“The market acceptance has been growing. We see people who used to collect Swiss brands embracing the local brands”, he says. He quickly adds that Watch Wonderland isn’t just a retail space for Singaporean watch brands.

It is equipped with facilities that allow for various horological classes to be conducted and a leather artisan to create custom straps for any watch on the market, even ones that originally bear an integrated steel bracelet.

The boutique has seen regional success too, with Sugiharto recalling how a couple from Japan attended a watchmaking class it held despite the language barrier present.

If you’re wondering, they had no issues assembling the watch whatsoever.

Made In Singapore?

However, if you’re looking for a truly Singaporean timepiece, you’ll be disheartened to know that brands here are a ways off.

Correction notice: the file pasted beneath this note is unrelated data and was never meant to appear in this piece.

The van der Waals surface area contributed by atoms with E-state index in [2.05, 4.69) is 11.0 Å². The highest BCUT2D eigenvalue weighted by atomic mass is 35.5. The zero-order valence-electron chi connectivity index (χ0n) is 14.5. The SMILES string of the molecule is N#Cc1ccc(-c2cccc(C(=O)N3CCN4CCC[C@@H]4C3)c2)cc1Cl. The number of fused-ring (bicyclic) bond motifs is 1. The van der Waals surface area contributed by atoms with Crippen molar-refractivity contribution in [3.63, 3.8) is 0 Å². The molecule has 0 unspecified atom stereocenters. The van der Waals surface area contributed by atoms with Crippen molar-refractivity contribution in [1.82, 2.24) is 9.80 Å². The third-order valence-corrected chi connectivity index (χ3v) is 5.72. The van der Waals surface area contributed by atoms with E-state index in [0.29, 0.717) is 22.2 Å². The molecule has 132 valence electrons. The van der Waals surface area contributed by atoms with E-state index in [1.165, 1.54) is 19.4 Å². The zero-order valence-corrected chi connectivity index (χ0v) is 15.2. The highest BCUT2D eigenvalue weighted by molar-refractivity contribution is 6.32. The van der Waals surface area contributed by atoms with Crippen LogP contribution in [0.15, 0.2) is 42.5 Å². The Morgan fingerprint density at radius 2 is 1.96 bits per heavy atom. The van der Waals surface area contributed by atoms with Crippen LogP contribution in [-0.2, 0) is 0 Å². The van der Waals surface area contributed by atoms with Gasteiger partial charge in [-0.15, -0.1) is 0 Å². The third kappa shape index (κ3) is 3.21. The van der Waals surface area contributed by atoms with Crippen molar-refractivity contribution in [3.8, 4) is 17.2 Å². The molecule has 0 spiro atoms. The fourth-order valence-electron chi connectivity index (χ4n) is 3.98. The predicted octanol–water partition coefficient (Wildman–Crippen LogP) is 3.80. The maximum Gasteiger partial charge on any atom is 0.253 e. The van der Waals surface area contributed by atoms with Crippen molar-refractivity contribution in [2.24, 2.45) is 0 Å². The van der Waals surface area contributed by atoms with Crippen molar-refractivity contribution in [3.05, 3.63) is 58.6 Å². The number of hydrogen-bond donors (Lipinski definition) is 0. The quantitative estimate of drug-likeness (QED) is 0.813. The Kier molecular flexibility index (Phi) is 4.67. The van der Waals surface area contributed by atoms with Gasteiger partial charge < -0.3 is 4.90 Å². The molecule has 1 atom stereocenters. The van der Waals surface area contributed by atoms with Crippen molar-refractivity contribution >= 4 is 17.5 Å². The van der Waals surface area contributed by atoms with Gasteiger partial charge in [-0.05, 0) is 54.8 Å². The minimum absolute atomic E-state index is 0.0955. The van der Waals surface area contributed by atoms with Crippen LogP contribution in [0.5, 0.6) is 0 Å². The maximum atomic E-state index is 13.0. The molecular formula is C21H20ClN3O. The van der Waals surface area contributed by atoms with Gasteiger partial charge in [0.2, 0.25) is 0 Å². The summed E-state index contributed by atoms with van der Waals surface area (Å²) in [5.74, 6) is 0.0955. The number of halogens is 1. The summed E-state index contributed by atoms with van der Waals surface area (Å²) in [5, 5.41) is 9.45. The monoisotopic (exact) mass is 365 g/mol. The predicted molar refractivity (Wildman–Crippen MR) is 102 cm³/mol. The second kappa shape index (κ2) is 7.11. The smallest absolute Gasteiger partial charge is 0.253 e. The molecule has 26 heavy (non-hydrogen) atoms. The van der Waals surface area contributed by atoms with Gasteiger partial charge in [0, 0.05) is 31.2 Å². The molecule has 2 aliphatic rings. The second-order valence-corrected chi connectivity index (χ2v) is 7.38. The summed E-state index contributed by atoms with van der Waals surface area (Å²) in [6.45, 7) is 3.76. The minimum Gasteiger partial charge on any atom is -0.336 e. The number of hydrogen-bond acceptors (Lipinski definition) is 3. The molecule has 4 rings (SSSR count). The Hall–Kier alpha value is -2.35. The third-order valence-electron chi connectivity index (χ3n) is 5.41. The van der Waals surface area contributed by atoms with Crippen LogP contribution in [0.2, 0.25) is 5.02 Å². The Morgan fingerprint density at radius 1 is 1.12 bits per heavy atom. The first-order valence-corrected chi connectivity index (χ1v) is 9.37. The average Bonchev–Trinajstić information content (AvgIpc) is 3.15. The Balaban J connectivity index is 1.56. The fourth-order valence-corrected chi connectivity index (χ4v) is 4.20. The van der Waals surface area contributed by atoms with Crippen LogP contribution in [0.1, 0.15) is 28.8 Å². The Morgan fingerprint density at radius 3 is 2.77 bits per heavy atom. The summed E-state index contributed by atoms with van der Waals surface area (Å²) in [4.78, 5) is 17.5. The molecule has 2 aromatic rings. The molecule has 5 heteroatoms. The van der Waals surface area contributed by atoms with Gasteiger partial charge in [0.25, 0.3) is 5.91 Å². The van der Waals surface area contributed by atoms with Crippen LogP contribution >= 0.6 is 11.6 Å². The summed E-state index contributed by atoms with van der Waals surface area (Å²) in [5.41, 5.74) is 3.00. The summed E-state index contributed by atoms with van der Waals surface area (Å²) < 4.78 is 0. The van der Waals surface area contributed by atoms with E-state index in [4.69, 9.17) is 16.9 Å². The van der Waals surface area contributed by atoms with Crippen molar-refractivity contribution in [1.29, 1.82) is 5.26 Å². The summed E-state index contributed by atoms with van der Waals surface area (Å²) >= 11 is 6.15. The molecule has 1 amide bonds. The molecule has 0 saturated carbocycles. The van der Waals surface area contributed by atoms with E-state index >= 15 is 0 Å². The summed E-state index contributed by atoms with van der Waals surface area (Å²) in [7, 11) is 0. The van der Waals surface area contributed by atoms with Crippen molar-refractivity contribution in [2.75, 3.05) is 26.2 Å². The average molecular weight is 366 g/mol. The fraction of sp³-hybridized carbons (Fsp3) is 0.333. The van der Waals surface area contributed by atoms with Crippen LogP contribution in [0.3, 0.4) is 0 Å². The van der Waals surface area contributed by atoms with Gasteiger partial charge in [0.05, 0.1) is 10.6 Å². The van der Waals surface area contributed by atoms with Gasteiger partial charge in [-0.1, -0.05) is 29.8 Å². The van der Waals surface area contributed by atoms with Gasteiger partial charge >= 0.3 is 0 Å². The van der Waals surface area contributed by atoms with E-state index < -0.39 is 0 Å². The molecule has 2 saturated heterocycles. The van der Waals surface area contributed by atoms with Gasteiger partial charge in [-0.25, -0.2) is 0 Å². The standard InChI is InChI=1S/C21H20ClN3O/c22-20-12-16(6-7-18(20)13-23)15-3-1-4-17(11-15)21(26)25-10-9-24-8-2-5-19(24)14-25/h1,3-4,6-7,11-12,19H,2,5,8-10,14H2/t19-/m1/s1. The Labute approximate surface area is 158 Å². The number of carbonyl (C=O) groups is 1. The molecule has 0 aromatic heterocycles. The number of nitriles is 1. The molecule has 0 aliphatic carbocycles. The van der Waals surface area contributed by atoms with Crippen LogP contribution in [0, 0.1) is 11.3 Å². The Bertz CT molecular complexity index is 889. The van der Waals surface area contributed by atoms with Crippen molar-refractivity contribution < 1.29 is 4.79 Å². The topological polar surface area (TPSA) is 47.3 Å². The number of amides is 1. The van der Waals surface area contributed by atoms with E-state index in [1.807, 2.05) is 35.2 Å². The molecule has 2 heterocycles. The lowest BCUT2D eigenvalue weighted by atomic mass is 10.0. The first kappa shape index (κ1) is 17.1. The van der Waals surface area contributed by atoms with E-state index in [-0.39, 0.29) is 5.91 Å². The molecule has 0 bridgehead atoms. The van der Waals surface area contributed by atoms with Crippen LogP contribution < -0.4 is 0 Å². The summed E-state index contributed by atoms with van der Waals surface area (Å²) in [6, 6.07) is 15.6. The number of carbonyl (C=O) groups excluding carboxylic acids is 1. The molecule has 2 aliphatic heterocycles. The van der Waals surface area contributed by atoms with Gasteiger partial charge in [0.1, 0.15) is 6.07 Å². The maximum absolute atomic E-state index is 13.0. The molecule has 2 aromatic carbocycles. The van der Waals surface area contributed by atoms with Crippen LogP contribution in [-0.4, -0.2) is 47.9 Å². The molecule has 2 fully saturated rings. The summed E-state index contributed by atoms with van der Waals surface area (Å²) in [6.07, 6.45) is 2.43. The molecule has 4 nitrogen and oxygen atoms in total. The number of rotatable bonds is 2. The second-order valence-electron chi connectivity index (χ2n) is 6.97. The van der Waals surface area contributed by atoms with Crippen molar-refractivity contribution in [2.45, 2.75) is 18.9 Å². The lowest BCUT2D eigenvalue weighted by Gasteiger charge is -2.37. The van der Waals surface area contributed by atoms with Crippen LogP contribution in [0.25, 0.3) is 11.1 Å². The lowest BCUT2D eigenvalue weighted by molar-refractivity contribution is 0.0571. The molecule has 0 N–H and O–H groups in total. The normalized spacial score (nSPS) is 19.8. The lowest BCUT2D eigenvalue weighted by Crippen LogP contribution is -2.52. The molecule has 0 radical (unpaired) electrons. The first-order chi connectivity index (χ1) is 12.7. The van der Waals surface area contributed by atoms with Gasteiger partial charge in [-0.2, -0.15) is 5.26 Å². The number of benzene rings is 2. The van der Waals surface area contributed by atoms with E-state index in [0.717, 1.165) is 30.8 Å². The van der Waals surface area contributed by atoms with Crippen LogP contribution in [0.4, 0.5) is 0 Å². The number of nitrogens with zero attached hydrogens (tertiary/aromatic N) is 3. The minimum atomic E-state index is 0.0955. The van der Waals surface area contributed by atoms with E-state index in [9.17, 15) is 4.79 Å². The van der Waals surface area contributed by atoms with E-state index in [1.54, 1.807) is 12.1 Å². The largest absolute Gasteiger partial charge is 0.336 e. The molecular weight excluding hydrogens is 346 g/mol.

There is no manufacturing capacity on the little red dot and most brands would have their timepieces conceptualised here but manufactured in China. Additionally, creating a brand new movement that powers a mechanical watch is beyond the reach of any local atelier.

Christopher mentioned that he and his fellow Azimuth founders toyed with this idea a decade ago but eventually decided against it due to the high cost involved and how impractical it was.

“I mean you’re re-inventing the wheel, it has no meaning. You haven’t come up with something that’s revolutionary”, he says. He adds that it can easily cost $1.7 million to create a movement from the ground up and that he has seen independent brand owners in Switzerland go bankrupt due to this ambitious endeavour.